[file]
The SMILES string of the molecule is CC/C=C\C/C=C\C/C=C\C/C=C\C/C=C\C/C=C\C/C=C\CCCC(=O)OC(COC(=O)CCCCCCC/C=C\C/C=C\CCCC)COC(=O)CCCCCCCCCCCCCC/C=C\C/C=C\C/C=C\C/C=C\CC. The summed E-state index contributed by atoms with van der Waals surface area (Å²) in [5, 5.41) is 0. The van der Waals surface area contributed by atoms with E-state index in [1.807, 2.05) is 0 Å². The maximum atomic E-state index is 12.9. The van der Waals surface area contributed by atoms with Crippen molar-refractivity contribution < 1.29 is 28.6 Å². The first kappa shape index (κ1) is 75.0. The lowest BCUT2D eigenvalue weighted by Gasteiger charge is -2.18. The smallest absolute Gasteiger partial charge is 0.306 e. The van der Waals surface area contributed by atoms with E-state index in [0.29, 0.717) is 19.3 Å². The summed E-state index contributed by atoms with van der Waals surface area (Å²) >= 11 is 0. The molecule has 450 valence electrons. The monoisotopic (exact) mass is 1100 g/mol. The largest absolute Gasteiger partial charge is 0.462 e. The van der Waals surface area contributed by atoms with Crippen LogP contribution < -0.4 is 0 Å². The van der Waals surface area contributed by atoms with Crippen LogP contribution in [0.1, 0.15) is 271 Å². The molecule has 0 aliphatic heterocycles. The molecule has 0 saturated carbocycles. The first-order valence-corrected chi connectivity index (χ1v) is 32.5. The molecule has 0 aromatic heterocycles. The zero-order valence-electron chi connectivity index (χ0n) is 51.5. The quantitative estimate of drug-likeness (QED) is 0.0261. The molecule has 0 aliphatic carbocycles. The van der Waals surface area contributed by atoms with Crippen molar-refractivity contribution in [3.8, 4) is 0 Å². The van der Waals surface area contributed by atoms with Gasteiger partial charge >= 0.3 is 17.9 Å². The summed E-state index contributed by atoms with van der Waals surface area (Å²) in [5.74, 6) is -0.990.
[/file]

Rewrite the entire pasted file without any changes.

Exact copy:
The SMILES string of the molecule is CC/C=C\C/C=C\C/C=C\C/C=C\C/C=C\C/C=C\C/C=C\CCCC(=O)OC(COC(=O)CCCCCCC/C=C\C/C=C\CCCC)COC(=O)CCCCCCCCCCCCCC/C=C\C/C=C\C/C=C\C/C=C\CC. The summed E-state index contributed by atoms with van der Waals surface area (Å²) in [5, 5.41) is 0. The van der Waals surface area contributed by atoms with E-state index in [1.807, 2.05) is 0 Å². The maximum atomic E-state index is 12.9. The van der Waals surface area contributed by atoms with Crippen molar-refractivity contribution < 1.29 is 28.6 Å². The first kappa shape index (κ1) is 75.0. The lowest BCUT2D eigenvalue weighted by Gasteiger charge is -2.18. The smallest absolute Gasteiger partial charge is 0.306 e. The van der Waals surface area contributed by atoms with E-state index in [0.29, 0.717) is 19.3 Å². The summed E-state index contributed by atoms with van der Waals surface area (Å²) >= 11 is 0. The molecule has 450 valence electrons. The monoisotopic (exact) mass is 1100 g/mol. The largest absolute Gasteiger partial charge is 0.462 e. The van der Waals surface area contributed by atoms with Crippen LogP contribution < -0.4 is 0 Å². The van der Waals surface area contributed by atoms with Crippen LogP contribution in [0.1, 0.15) is 271 Å². The molecule has 0 aliphatic heterocycles. The molecule has 0 saturated carbocycles. The first-order valence-corrected chi connectivity index (χ1v) is 32.5. The molecule has 0 aromatic heterocycles. The zero-order valence-electron chi connectivity index (χ0n) is 51.5. The quantitative estimate of drug-likeness (QED) is 0.0261. The molecule has 0 aliphatic carbocycles. The van der Waals surface area contributed by atoms with Crippen molar-refractivity contribution in [3.8, 4) is 0 Å². The van der Waals surface area contributed by atoms with Gasteiger partial charge >= 0.3 is 17.9 Å². The summed E-state index contributed by atoms with van der Waals surface area (Å²) in [5.74, 6) is -0.990.